Can Clinical Hypnotherapy Be Used To Improve Memory And Limit Forgetfulness?

hypnosis to remember something


There used to be a time where the association of memory loss was connected to the elderly population. Quick! Please name at least ten of your friends and families phone numbers without looking at your cell phone.

Capital One also has an ongoing commercial right now we’re the captain of the spaceship keeps forgetting where he left his keys. Are we collectively losing our minds and memory?

This article will look at how clinical hypnotherapy can be used to retrieve and access the data that may be stuck between our ears.


Hypnotherapy And Mindfulness To Address Memory And ADHD


Once Upon a Time, there used to be one child in a classroom that was diagnosed as having attention deficit hyperactivity disorder or ADHD. Today, it is very prominent in the childhood population and there have been numerous pharmaceuticals created to treat this condition.

As a result, there have also been adverse effects associated with taking those types of treatments. As a result, the complementary health industry has continuously sought for options like hypnosis and meditation to treat children with ADHD.

While this disorder was primarily defined in 1987 with a checklist that was specific to mental illness, the definition has changed tremendously since then. The American Psychiatric Association now states that a child under the age of twelve needs to have symptoms associated with attention deficit before the age of twelve and it has to be negatively affecting their lives for at least six consecutive months or more.  Those children affected also reported has trials and tribulations with remembering this links doing their chores or forgetting to complete homework needed for school.

While yoga and Tai Chi have been given attention in recent years, hypnotherapy and mindfulness meditations have also been at the forefront of intervention. In this study, eight adolescents and twenty-four adults took part in an 8-week mindfulness program where they were seeking to overcome ongoing bouts of attention deficit disorder.

During this time, each participant had over two hours of training every day. In addition to the training on-site, these participants were also given meditation exercise to incorporate at home that was scheduled to last between five and fifteen minutes.

There were also measurements taken both before and after the program started where each participant was measured for their ADHD rating scale and Snap for Scale as well as the Attention Network Test.

At the end of the eight weeks, over seventy percent of the individuals that participated in the program reported that their ADHD symptoms had reduced significantly due to the mindfulness meditations that they were given during the program. In addition, there was also a marked improvement with regards to any conflicts related to attention deficiency and setting and completing stated goals.

Researchers concluded that using hypnotherapy in addition to mindfulness training can significantly reduce attention deficit symptoms and can also improve a person’s attention with relation to cognitive tests. More importantly, there were zero side effects that were associated with undergoing the program.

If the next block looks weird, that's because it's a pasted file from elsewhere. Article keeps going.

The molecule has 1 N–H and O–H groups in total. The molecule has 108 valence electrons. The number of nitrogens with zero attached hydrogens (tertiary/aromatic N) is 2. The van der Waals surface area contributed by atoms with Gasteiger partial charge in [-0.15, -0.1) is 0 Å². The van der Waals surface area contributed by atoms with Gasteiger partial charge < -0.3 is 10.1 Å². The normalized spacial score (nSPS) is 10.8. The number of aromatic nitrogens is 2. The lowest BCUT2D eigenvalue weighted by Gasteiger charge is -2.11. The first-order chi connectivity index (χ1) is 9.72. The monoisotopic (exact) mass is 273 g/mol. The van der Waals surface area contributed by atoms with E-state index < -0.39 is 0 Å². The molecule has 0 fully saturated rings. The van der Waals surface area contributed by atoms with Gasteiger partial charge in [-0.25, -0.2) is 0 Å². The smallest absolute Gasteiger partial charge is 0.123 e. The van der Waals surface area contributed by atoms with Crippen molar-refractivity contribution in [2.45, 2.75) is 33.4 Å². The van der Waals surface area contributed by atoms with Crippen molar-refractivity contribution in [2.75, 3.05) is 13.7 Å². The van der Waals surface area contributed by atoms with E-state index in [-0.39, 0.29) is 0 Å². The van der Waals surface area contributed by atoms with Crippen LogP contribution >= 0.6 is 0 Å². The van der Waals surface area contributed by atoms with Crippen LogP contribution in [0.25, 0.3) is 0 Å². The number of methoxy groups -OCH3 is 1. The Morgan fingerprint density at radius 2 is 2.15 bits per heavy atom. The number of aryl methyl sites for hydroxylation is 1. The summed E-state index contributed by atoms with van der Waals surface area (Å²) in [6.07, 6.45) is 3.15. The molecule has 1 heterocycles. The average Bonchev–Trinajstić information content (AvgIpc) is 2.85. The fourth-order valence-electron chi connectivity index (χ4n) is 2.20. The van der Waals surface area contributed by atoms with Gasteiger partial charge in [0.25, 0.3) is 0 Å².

hypnosis for memory recovery


Hypnosis For Memory Suppression?


Is there any way to remember and also forget on-demand? What if there was a favorite movie that you could recite in its entirety? Is it possible to not remember the movie at all based on suggestions given?

The participants that participated in this study challenged this idea to see if they could totally forget all of the details of a movie that they had recently seen after given a hypnotic suggestion. During a second hypnosis session, the same participants would be tested to see if they could receive or really access the aforementioned movie after they had received what is called a hypnosis reversal cue.

The group was split in half where the first group consisted of individuals that were highly hypnotizable while the others were not. Each group was given post-hypnotic suggestions to see if they could access what their collective brains were suppressing.

The group that was highly suggestible reported a greater reduction in memory suppression with regards to the suggestions that were given to forgetting a recent movie that they saw versus the control group. The initial group, in turn, was also able to remember or release the memory block once they received the reversal cue. After the reversal cue, the initial group was also able to highlight specific details that were related to the movie.

To battle the conflicting results of the subject matter related to memory suppression, a third separate group also went through the study to see if they would get the same results. The difference from the initial group was that this new test group was given instructions where they had to remember and report on specific details about the movie before receiving any hypnotic suggestions. This way, there would not be a perceived bias that the first group may have complied to get a desired result from the study.

The participants in the third study also had a lower level of memory recall than the initial group during post-hypnotic suggestion. Once they were given the reversal cue, the memory performance had increased to the level of the highly hypnotizable group.

Researchers concluded that there are areas of the brain that can be accessed if a previous memory had been suppressed. Those in the highly hypnotizable group along with the 3rd group had similar results with regards to memory recall.

There has been limited research in this area and further studies with larger groups have also been recommended.

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About Mark Barrus

Mark Barrus is the Director of Healthy Life Centers


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